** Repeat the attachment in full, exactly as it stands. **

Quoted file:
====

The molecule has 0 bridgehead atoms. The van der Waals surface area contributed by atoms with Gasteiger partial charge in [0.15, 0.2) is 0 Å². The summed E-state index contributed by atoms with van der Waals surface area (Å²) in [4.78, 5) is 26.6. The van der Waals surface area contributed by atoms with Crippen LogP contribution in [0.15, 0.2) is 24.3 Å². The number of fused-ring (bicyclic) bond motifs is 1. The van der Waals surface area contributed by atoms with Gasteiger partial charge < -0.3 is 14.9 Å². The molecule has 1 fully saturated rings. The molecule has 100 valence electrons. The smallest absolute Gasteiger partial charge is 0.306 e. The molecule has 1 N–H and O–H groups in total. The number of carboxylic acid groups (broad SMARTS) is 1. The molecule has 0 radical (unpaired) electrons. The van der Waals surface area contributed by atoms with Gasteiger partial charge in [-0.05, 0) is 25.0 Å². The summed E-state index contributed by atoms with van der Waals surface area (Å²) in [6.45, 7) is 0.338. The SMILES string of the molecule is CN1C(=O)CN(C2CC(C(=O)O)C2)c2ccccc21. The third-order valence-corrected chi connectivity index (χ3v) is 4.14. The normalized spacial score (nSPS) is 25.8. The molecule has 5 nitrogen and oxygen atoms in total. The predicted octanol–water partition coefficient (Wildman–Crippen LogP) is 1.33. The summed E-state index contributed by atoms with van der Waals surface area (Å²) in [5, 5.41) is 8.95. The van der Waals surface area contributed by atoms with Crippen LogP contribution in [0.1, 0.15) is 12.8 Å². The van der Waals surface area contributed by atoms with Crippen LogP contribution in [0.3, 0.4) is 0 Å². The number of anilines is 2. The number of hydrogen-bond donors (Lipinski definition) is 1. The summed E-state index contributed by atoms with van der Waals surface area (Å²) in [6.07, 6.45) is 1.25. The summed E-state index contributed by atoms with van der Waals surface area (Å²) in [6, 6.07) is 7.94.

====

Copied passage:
The molecule has 0 bridgehead atoms. The van der Waals surface area contributed by atoms with Gasteiger partial charge in [0.15, 0.2) is 0 Å². The summed E-state index contributed by atoms with van der Waals surface area (Å²) in [4.78, 5) is 26.6. The van der Waals surface area contributed by atoms with Crippen LogP contribution in [0.15, 0.2) is 24.3 Å². The number of fused-ring (bicyclic) bond motifs is 1. The van der Waals surface area contributed by atoms with Gasteiger partial charge < -0.3 is 14.9 Å². The molecule has 1 fully saturated rings. The molecule has 100 valence electrons. The smallest absolute Gasteiger partial charge is 0.306 e. The molecule has 1 N–H and O–H groups in total. The number of carboxylic acid groups (broad SMARTS) is 1. The molecule has 0 radical (unpaired) electrons. The van der Waals surface area contributed by atoms with Gasteiger partial charge in [-0.05, 0) is 25.0 Å². The summed E-state index contributed by atoms with van der Waals surface area (Å²) in [6.45, 7) is 0.338. The SMILES string of the molecule is CN1C(=O)CN(C2CC(C(=O)O)C2)c2ccccc21. The third-order valence-corrected chi connectivity index (χ3v) is 4.14. The normalized spacial score (nSPS) is 25.8. The molecule has 5 nitrogen and oxygen atoms in total. The predicted octanol–water partition coefficient (Wildman–Crippen LogP) is 1.33. The summed E-state index contributed by atoms with van der Waals surface area (Å²) in [5, 5.41) is 8.95. The van der Waals surface area contributed by atoms with Crippen LogP contribution in [0.1, 0.15) is 12.8 Å². The van der Waals surface area contributed by atoms with Crippen LogP contribution in [0.3, 0.4) is 0 Å². The number of anilines is 2. The number of hydrogen-bond donors (Lipinski definition) is 1. The summed E-state index contributed by atoms with van der Waals surface area (Å²) in [6.07, 6.45) is 1.25. The summed E-state index contributed by atoms with van der Waals surface area (Å²) in [6, 6.07) is 7.94.